Service Members are entitled to be informed of their Article 31(b) rights when suspected of violating any punitive article of the Uniform Code of Military Justice, prior to being questioned regarding the violation.
Use the rights warning form [see reference (e)]. Article 31(b) rights contained on the warning form should always be read in their entirety before any interrogation, however informal the questioning. Do not ask the Service Member any questions unless the Service Member has affirmatively waived the right to remain silent and the right to a lawyer. This waiver should be in writing.
Article 31(b) rights waivers must be made freely, knowingly, voluntarily, and intelligently. It is critical to ensure the Service Member understands his/her rights and understands the consequences of waiving those rights.
Once the Service Member wants to remain silent or asks for a lawyer, the command MUST NOT ask any additional questions, even if the Service Member had previously waived his/her right to remain silent and had answered questions.
- Never Lie
- You always retain your article 31b rights even if you have already spoken. At an
- If you don’t want to answer a question it is perfectly acceptable to state Id prefer not to answer that questionâ€ and continue with the interview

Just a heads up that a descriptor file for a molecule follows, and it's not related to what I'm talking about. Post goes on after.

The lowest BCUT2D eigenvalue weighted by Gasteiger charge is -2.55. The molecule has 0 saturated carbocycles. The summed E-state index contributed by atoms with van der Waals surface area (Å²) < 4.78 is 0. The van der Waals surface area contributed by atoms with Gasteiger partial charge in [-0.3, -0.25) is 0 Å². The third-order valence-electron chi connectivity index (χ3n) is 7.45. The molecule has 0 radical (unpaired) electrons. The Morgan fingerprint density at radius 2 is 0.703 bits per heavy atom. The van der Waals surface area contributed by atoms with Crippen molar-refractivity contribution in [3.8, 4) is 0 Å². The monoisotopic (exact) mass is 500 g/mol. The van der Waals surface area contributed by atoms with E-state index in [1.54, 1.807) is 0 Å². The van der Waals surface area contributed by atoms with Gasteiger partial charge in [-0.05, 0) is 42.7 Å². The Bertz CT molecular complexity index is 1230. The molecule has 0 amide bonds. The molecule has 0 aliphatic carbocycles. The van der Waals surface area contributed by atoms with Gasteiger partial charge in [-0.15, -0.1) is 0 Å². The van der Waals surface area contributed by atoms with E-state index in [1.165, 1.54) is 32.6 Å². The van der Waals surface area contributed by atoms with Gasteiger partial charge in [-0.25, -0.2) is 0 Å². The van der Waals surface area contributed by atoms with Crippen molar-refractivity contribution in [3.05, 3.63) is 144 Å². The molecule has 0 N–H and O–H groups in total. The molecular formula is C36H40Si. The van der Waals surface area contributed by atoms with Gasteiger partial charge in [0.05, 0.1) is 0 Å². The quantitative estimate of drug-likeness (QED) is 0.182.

- If you are not 100% sure of your answer be cautious in answering the question. Even if your command declines to prosecute you for the initial incident, they still can prosecute you for lying in an investigation. For example, if you are not sure if you were wearing a red shirt or blue shirt on the night in question simply state I’m not sure, so I decline to answer that questionâ€. Even if pressed do not make up an answer.
Be aware of the following when submitting a statement:
- All confessions or statements must be voluntary. This means that statements can be thrown out if they were given while under the influence of drugs or alcohol, influenced by promises or threats, or given in response to a promise of leniency.